RockyMounts Survived the Pandemic. But It’s Not Over.

The Comedown

I first interviewed Noyes on April 1, a week after he’d shut down his company. I asked how he was doing. “I’m great,” he said, before correcting himself. “Actually, I’m not great. I’m just used to saying that all the time.” A 53-year-old optimist from Saddle River, New Jersey, Noyes has blond hair down to his shoulders, runs his multimillion-dollar company wearing hooded sweatshirts, and starts every conversation with a fist bump. Recently, though, he’d had trouble getting out of bed. “I didn’t know what I was going to anymore,” he said. “Normally, I get up at 5:30 A.M., and I just stopped setting my alarm. I’d either feel like an army general ready to get things done or complete despair. There was no middle ground.”

It was the first conversation in a two-month-long series of interviews with Noyes and his employees, as I followed the brand’s attempt to stave off what would have been unthinkable pre-pandemic: extinction.

Before the shutdown, business at RockyMounts was up 25 percent over the previous year, when it grew 14 percent compared with the year before—numbers that, even for a core brand with a history of growth, are rare among niche-product manufacturers. Noyes had spent most of his adult life fostering that growth. He founded RockyMounts in 1995 in Boulder, Colorado, after working for Hall of Fame bike manufacturer Gary Fisher in Northern California, and then at a bike shop in Boulder in the early nineties. “I was the car-rack guy at our shop,” Noyes says. At that time, racks weren’t streamlined to fit a range of vehicles like they are now; each required numerous accessory parts that were sold individually. “To sell a system, I’d say, ‘OK, you need these towers, these bars, these clips, these locks.’ And every time I said ‘these,’ it was like kicking people in the stomach,” Noyes says. “I thought, I can make these things in my garage. So I came up with an idea that fit both round and square bars out of the box, which no one else was doing.”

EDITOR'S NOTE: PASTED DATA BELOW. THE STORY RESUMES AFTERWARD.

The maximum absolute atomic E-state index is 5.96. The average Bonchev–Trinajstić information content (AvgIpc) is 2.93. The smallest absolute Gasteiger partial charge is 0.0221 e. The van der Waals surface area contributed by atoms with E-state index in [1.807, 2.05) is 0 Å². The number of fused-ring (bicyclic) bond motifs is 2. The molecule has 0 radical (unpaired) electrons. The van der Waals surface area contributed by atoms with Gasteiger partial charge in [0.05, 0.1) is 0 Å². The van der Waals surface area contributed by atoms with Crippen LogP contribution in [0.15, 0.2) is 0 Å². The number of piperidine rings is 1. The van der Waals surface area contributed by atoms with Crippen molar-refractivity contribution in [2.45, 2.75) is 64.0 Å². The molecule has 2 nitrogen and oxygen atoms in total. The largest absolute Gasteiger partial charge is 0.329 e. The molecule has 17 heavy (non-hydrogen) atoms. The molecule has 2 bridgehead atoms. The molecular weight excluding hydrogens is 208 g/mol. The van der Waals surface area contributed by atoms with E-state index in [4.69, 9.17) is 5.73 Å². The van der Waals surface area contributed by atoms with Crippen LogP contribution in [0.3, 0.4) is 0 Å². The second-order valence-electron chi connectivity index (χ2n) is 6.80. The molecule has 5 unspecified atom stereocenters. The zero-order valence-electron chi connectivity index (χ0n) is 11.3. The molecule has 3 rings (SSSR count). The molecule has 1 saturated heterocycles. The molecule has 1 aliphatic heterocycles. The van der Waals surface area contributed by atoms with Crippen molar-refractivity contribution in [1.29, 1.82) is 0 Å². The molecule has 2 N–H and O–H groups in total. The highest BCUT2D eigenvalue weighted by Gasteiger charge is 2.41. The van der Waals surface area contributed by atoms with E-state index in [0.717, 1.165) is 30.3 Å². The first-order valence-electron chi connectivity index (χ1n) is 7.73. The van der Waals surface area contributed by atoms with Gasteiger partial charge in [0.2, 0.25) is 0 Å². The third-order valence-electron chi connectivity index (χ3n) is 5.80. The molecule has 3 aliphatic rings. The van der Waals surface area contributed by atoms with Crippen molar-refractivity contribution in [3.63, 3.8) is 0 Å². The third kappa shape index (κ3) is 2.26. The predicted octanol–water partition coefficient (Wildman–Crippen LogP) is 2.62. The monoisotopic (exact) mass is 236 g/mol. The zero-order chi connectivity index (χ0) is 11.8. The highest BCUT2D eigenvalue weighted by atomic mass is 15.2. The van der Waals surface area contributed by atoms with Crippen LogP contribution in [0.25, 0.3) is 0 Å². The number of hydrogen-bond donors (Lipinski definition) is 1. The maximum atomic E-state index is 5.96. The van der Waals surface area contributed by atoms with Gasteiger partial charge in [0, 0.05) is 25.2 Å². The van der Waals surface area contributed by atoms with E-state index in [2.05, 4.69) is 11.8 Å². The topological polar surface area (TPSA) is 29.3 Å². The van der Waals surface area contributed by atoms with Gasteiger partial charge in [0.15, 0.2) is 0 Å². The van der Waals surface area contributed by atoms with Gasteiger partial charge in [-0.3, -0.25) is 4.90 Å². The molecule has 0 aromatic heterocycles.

When I later asked how worried he was that his business would fold on a one-to-ten scale, Noyes said eight. His employees sensed it, too.

RockyMounts has carved out a solid standing in the bike-rack hierarchy behind market leaders like Küat, Thule, and Yakima, with annual sales of around $5 million. Its feisty, little-guy plight is similar to hundreds of other outdoor brands—73 percent of the Outdoor Industry Association’s 1,249 members report revenues of $5 million or less, and 57 percent are manufacturers. Unlike behemoths like the North Face and Patagonia, whose size, you could argue, insulates them from utter collapse during the pandemic, RockyMounts had to get creative to save itself—and maintain faith at a time when it was hard to come by.

Much of the staff’s faith comes from Noyes, a straight talker and longtime bike advocate with street cred. “Bobby’s from Jersey, he’s never taken a dime of investor money, and he’s East Coast as fuck. Get ready for it,” says Joey Early, the company’s marketing manager. “If you need a new shirt, he’ll give you the one off his back, but he’ll also tell you exactly what he’s thinking. We all put a lot of trust in Bobby. He has heart that doesn’t really exist in a lot of places, and he does everything he can for his staff.”

Source link

No Comments

Post A Comment